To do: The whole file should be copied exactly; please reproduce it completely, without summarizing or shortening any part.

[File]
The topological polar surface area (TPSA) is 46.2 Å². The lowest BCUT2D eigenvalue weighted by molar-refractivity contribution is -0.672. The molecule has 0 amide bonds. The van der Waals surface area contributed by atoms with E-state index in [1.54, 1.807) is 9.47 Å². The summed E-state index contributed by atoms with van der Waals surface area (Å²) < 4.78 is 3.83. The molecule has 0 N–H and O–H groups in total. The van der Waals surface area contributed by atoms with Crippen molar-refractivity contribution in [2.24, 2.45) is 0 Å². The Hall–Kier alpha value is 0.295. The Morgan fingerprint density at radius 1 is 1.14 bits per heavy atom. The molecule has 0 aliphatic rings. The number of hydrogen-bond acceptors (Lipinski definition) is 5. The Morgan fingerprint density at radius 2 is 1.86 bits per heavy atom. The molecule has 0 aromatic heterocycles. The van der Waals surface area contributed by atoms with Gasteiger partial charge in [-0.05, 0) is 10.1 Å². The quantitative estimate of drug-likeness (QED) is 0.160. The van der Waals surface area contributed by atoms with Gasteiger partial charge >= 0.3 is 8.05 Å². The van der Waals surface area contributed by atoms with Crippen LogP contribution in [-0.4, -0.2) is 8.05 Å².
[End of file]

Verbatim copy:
The topological polar surface area (TPSA) is 46.2 Å². The lowest BCUT2D eigenvalue weighted by molar-refractivity contribution is -0.672. The molecule has 0 amide bonds. The van der Waals surface area contributed by atoms with E-state index in [1.54, 1.807) is 9.47 Å². The summed E-state index contributed by atoms with van der Waals surface area (Å²) < 4.78 is 3.83. The molecule has 0 N–H and O–H groups in total. The van der Waals surface area contributed by atoms with Crippen molar-refractivity contribution in [2.24, 2.45) is 0 Å². The Hall–Kier alpha value is 0.295. The Morgan fingerprint density at radius 1 is 1.14 bits per heavy atom. The molecule has 0 aliphatic rings. The number of hydrogen-bond acceptors (Lipinski definition) is 5. The Morgan fingerprint density at radius 2 is 1.86 bits per heavy atom. The molecule has 0 aromatic heterocycles. The van der Waals surface area contributed by atoms with Gasteiger partial charge in [-0.05, 0) is 10.1 Å². The quantitative estimate of drug-likeness (QED) is 0.160. The van der Waals surface area contributed by atoms with Gasteiger partial charge >= 0.3 is 8.05 Å². The van der Waals surface area contributed by atoms with Crippen LogP contribution in [-0.4, -0.2) is 8.05 Å².